Dear Chair Khan and Commissioners Slaughter, Wilson, Phillips, and Bedoya;
The Electronic Privacy Information Center (EPIC) writes to alert the Federal Trade Commission (FTC) to an automated decision-making system recently introduced by Airbnb, Inc., that poses a significant risk of unlawful discrimination and harm to consumers.
On August 16, 2022, Airbnb announced that it will soon deploy “anti-party technology” in the United States to “help identify potentially high-risk reservations and prevent those users from taking advantage of [the Airbnb] platform.” Although Airbnb will use this technology to dictate housing outcomes, the company has not disclosed the logic or full range of factors on which the system relies and has failed to establish that the system is accurate, fair, or free from the impermissible bias routinely exhibited by automated decision-making systems. EPIC urges the FTC to investigate this technology and Airbnb’s reliance on algorithms generally to make housing determinations, including the system previously highlighted in EPIC’s complaint to the FTC concerning Airbnb.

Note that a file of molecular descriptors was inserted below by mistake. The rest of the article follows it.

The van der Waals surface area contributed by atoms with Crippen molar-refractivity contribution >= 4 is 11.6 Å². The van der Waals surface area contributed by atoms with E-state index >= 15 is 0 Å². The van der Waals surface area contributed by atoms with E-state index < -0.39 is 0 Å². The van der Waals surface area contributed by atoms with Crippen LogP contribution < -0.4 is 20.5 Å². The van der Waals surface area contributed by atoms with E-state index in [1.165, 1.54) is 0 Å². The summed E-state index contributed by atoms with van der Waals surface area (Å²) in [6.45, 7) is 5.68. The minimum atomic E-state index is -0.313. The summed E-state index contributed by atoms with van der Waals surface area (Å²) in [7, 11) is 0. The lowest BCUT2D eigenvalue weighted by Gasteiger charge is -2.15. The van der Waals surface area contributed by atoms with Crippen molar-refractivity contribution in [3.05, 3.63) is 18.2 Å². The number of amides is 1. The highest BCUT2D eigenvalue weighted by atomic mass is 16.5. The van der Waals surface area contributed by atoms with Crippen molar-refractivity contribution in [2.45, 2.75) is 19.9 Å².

In 2020, EPIC alerted the FTC to Airbnb’s acquisition of Trooly, a company which had been granted a patent for automated decision-making technology that could purportedly “determin[e] trustworthiness and compatibility of a person.” According to the patent, the system uses sensitive personal information such as “name, email address, telephone number, geographic location, date of birth, social connections, employment history, education history, driver’s license number, financial account information, Internet Protocol (IP) address, and device identifier” to assign “trustworthiness” scores and “predict the likelihood of the person being a positive actor in an online or offline person to-person interaction.” The Airbnb system assigns personality traits to customers, including “badness, anti-social tendencies, goodness, conscientiousness, openness, extraversion, agreeableness, neuroticism, narcissism, Machiavellianism, or psychopathy.” The system also flags the use of “derogatory or angry words” to categorize an individual as having an anti-social personality and words associated with criminal activity—such as “arrest,” “indict,” “bond,” “convict,” “misdemeanor,” “petty theft,” “homicide,” “robbery,” and “assault”—to categorize an individual as having a propensity toward criminal behavior.